Another modification of the invention is shown in FIGS. 4A, 4B and 4C, in which the two-part moulded plastic retainer 34 replaces the U-shaped retainer 4 of FIGS. 1A, 1B.
The two part retainer 34 is moulded out of a rigid plastic, such as, for example, an acetate copolymer manufactured and sold by the Celanese Plastics Company under the trademark "CELCON", or alternatively, by E. I. DuPont de Neymours Company, under the trademark "DELRIN". Each of the component arms 34a and 34b is manufactured to include an eyelet, 34d and 34e at its upper end, which fits over a respective one of the pipes 3c and 3d. The arm 34b broadens out at its lower end to form a hub having a hollow inner axial member 34f which extends in a direction normal to the principal plane defined by the arms 34a and 34b, and an externally connected member 34g which partially surrounds 34f in a coaxial configuration. The other arm 34a broadens at its lower end to form a hollow cylindrical fitting 34c which snap-fits between the inner axial member 34f and the coaxial outer member 34g. Between 34c and the base of 34f is mounted a torsion spring 36, which is wound around the axial member 34f, and has two projecting ends 36a and 36b which are respectively disposed to bear on projecting shoulders of arms 34a and 34b, thereby imposing a spring-bias between them which tends to urge the cups 3a and 3b towards one another. Pin 35 holds 34c and 34f together.
Another modification of the invention is shown in FIG. 5A which is adapted for use in connection with large marine motors requiring a large flow of flushing water. Instead of having the water source hose connection to one side only, in the manner indicated in the previous figures, the device of FIG. 5A is adapted to accommodate hose connections to both of the cups 3a and 3b simultaneously, thus doubling the flushing water input to the marine engine. In FIG. 5A, the elements bearing the same numbers to those of FIGS. 2A, 2B are substantially similar to like-numbered elements described with reference to FIGS. 2A, 2B and will not be redescribed. The coupling pipes 13c and 13d protrude 11/8 inches out from the center of each of the cups 3a and 3b. Coupling pipes 13c and 13d are 1/2 inch in inner diameter and 5/8 inch in outer diameter. The arms 14a and 14b are respectively mounted on the coupling pipes 13d and 13c by means of the eyelets 14d and 14e, so that spring-bias is exerted against the cups 3a and 3b as in FIGS. 2A, 2B.
A hose coupling 18 is provided for coupling the device to a water source. This has a Y fitting with a single pipe 20a which leads into a pair of pipes 20b and 20c. A pair of hose members 30a and 30b, of natural rubber or artificial rubber, such as neoprene, or other plastic are each 12 inches long, and has an inner diameter of 5/8 inch, and an outer diameter of 1 inch.
The hose 30a extends between the Y pipe arm 20b, where it is held in place by pipe clamp 29a, to the coupling pipe 13d, where it is held in place by pipe clamp 19a. Likewise, hose 30b extends between the other Y pipe arm 20c, where it is held in place by hose clamp 29b to the coupling arm 13c, where it is held in place by hose clamp 19b. Thus, water from a single source is divided into two streams passing through the arms 20b and 20c of the Y coupling, and is injected simultaneously into each of the sets of intake ports 2a and 2b on opposite sides of motor housing 1.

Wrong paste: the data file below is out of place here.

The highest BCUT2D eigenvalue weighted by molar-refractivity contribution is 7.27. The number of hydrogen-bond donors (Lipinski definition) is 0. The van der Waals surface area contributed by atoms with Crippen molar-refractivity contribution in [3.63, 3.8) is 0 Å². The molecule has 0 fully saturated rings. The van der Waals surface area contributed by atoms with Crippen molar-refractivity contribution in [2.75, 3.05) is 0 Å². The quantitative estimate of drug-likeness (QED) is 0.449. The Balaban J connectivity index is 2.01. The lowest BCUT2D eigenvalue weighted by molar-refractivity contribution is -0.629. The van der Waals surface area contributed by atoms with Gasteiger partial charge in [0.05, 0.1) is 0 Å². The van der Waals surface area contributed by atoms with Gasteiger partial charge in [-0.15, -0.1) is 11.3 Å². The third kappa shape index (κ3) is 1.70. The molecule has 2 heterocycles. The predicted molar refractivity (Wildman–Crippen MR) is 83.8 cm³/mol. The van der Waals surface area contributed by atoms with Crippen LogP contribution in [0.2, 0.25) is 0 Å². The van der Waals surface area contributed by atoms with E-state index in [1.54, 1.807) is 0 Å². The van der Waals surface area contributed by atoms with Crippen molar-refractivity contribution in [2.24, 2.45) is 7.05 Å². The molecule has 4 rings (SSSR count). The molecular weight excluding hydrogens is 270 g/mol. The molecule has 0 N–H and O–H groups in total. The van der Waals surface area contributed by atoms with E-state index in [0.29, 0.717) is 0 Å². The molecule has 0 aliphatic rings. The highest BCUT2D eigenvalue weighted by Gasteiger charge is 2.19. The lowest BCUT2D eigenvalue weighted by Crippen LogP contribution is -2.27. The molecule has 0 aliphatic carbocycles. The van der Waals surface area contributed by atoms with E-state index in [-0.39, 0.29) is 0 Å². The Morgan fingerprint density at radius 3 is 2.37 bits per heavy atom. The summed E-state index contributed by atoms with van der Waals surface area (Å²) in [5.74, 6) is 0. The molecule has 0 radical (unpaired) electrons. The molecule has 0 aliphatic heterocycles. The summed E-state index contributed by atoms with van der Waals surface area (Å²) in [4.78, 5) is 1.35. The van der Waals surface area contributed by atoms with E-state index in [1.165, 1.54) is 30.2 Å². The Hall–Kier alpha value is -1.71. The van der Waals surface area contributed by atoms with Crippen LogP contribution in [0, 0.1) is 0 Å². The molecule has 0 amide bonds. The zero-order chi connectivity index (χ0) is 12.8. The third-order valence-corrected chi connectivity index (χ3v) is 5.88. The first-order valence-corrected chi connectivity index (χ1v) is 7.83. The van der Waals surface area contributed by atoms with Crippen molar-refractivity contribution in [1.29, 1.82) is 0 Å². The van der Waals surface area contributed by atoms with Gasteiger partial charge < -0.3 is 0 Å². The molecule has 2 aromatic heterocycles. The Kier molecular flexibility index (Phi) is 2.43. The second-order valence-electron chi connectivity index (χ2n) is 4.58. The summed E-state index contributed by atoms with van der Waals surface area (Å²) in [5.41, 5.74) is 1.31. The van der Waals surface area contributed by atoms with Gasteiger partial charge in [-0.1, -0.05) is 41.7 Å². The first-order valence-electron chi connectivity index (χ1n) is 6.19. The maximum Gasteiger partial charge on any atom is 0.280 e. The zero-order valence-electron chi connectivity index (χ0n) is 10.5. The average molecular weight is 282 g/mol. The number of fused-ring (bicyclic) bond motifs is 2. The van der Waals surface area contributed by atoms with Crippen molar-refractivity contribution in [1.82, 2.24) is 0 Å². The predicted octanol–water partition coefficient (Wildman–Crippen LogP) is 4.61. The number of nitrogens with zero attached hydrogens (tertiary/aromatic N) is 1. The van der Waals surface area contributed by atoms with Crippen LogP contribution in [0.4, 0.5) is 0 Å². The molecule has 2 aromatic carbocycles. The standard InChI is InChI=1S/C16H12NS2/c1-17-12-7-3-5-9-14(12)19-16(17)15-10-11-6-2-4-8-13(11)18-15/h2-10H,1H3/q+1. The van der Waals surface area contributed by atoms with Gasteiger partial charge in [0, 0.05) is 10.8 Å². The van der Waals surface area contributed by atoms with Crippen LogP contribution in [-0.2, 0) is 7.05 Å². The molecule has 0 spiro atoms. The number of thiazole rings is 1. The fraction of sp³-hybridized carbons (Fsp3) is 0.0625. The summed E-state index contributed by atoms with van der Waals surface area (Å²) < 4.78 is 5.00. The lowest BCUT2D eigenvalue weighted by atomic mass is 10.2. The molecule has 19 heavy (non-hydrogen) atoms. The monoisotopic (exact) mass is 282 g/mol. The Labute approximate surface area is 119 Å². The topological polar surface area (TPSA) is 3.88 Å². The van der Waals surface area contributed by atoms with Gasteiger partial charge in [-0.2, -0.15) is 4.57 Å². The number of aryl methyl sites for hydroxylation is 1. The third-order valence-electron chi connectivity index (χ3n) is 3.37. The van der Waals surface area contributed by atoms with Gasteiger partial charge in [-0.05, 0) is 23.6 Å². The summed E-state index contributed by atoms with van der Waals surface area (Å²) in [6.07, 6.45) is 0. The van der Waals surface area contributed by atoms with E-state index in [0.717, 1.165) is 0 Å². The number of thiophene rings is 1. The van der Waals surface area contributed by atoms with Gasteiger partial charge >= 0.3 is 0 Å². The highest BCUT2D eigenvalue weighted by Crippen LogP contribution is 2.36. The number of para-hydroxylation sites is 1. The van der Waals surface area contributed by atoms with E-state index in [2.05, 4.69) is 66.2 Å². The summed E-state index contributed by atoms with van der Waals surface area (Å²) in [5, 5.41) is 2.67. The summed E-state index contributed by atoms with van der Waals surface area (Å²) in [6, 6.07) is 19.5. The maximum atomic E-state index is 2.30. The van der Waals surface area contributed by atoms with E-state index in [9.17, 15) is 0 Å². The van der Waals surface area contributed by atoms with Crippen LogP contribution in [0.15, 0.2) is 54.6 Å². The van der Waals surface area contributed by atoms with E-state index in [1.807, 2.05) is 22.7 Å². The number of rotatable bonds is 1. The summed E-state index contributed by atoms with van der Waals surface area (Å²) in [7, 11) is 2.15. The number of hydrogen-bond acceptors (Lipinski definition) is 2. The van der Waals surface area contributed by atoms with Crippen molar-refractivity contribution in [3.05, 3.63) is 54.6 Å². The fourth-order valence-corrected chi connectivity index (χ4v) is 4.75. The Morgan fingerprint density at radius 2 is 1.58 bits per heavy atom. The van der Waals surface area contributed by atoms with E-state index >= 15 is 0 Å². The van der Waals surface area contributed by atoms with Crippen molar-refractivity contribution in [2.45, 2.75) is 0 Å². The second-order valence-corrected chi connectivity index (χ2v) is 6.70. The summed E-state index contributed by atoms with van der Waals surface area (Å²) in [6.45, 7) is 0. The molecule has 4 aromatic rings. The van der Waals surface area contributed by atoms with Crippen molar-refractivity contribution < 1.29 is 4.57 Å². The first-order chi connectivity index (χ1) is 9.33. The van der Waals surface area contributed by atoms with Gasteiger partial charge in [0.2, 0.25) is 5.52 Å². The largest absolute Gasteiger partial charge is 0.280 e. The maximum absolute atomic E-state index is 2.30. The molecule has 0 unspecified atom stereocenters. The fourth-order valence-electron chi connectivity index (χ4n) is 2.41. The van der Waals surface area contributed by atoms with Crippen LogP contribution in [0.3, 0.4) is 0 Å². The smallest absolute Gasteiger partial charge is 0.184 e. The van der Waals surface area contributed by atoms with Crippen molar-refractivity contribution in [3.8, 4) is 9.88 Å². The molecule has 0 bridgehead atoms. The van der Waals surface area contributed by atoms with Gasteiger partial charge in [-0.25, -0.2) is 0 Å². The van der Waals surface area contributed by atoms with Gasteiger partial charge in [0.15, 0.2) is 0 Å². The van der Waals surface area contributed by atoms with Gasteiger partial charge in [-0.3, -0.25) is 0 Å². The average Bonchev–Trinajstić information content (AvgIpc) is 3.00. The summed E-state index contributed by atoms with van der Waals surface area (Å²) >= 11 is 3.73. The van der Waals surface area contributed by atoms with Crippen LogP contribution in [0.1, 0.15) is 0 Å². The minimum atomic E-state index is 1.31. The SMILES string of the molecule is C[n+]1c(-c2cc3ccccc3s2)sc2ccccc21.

The present invention is not limited to the specific configurations described herein by way of example, but only by the scope of the appended claims.
|Cited Patent||Filing date||Publication date||Applicant||Title|
|US3931828 *||Jan 2, 1975||Jan 13, 1976||Quik-N-Easy Products, Inc.||Flushing accessory for outboard motors|
|US4121948 *||Mar 3, 1977||Oct 24, 1978||Guhlin Kjall G||Universal flushing apparatus|
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|JPS4410636B1 *||Title not available|
|Citing Patent||Filing date||Publication date||Applicant||Title|
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|US4589851 *||May 9, 1985||May 20, 1986||Brunswick Corporation||Flushing device for outboard motors|
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|US5011615 *||Nov 13, 1989||Apr 30, 1991||Minderman David J||Method and apparatus for inhibiting organism growth in marine motors|
|US5051104 *||Apr 19, 1990||Sep 24, 1991||Guhlin Kjall G||Flushing device for motorboat engines|
|US5362265 *||May 12, 1993||Nov 8, 1994||Mark Gervais||Marine engine flushing apparatus and method|
|US5397256 *||Jul 11, 1994||Mar 14, 1995||Bidwell; Glenn P.||Flushing apparatus for boat motor|
|US5423703 *||Oct 7, 1994||Jun 13, 1995||Lorenzen; Thomas H.||Outboard motor flushing system|
|US5634620 *||Nov 10, 1994||Jun 3, 1997||Verot; Thierry R. E.||Clamp assembly for motor flushing device|
|US5980342 *||Oct 1, 1998||Nov 9, 1999||Brunswick Corporation||Flushing system for a marine propulsion engine|
|US6004175 *||Jul 8, 1998||Dec 21, 1999||Brunswick Corporation||Flush valve|
|US6264517 *||Apr 19, 1999||Jul 24, 2001||Frank M. Limoli||Marine inboard winterizing circulating system|
|US6314973 *||Apr 22, 1999||Nov 13, 2001||John Vellines||Flushing accessory for outboard engines|
|US7431100 *||Aug 31, 2006||Oct 7, 2008||Al-Osaimi Zafer J||Fire fighting tool|
|US7997946 *||Mar 21, 2008||Aug 16, 2011||Dewayne Sirmans||Flushing assembly for outboard motor|
|US20080053668 *||Aug 31, 2006||Mar 6, 2008||Al-Osaimi Zafer J||Fire fighting tool|
|U.S. Classification||134/167.00R, 285/9.2, 134/199, 134/169.00A|
|International Classification||F02B61/04, F01P3/20|
|Cooperative Classification||F02B61/045, F01P3/205|
|Apr 29, 1986||FPAY||Fee payment|
Year of fee payment: 4
|Nov 3, 1990||FPAY||Fee payment|
Year of fee payment: 8
|Nov 3, 1990||SULP||Surcharge for late payment|
|Jun 21, 1994||REMI||Maintenance fee reminder mailed|
|Nov 13, 1994||LAPS||Lapse for failure to pay maintenance fees|
|Jan 24, 1995||FP||Expired due to failure to pay maintenance fee|
Effective date: 19941116